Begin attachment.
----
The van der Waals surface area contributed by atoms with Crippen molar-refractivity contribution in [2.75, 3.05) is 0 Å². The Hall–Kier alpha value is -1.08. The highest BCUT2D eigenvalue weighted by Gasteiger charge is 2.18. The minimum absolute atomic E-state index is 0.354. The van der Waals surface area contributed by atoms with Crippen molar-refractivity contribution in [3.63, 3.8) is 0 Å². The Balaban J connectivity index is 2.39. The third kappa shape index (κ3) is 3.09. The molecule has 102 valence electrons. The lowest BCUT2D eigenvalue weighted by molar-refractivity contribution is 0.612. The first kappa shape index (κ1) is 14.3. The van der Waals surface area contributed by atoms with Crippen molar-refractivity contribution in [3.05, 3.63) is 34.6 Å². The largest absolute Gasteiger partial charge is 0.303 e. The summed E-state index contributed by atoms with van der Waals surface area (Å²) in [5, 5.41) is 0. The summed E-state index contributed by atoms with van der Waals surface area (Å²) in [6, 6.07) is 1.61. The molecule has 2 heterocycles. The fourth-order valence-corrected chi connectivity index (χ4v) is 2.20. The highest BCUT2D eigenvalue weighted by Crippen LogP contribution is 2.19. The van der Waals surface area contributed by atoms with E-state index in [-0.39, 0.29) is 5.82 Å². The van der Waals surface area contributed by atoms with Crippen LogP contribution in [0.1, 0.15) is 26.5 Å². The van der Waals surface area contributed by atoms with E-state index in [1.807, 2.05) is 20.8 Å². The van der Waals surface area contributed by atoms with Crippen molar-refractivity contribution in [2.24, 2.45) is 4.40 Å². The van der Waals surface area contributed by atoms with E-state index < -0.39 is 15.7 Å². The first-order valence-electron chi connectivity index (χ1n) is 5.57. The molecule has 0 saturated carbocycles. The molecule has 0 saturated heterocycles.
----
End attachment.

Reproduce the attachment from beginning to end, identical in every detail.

The van der Waals surface area contributed by atoms with Crippen molar-refractivity contribution in [2.75, 3.05) is 0 Å². The Hall–Kier alpha value is -1.08. The highest BCUT2D eigenvalue weighted by Gasteiger charge is 2.18. The minimum absolute atomic E-state index is 0.354. The van der Waals surface area contributed by atoms with Crippen molar-refractivity contribution in [3.63, 3.8) is 0 Å². The Balaban J connectivity index is 2.39. The third kappa shape index (κ3) is 3.09. The molecule has 102 valence electrons. The lowest BCUT2D eigenvalue weighted by molar-refractivity contribution is 0.612. The first kappa shape index (κ1) is 14.3. The van der Waals surface area contributed by atoms with Crippen molar-refractivity contribution in [3.05, 3.63) is 34.6 Å². The largest absolute Gasteiger partial charge is 0.303 e. The summed E-state index contributed by atoms with van der Waals surface area (Å²) in [5, 5.41) is 0. The summed E-state index contributed by atoms with van der Waals surface area (Å²) in [6, 6.07) is 1.61. The molecule has 2 heterocycles. The fourth-order valence-corrected chi connectivity index (χ4v) is 2.20. The highest BCUT2D eigenvalue weighted by Crippen LogP contribution is 2.19. The van der Waals surface area contributed by atoms with E-state index in [-0.39, 0.29) is 5.82 Å². The van der Waals surface area contributed by atoms with Crippen LogP contribution in [0.1, 0.15) is 26.5 Å². The van der Waals surface area contributed by atoms with E-state index in [1.807, 2.05) is 20.8 Å². The van der Waals surface area contributed by atoms with Crippen molar-refractivity contribution in [2.24, 2.45) is 4.40 Å². The van der Waals surface area contributed by atoms with E-state index < -0.39 is 15.7 Å². The first-order valence-electron chi connectivity index (χ1n) is 5.57. The molecule has 0 saturated carbocycles. The molecule has 0 saturated heterocycles.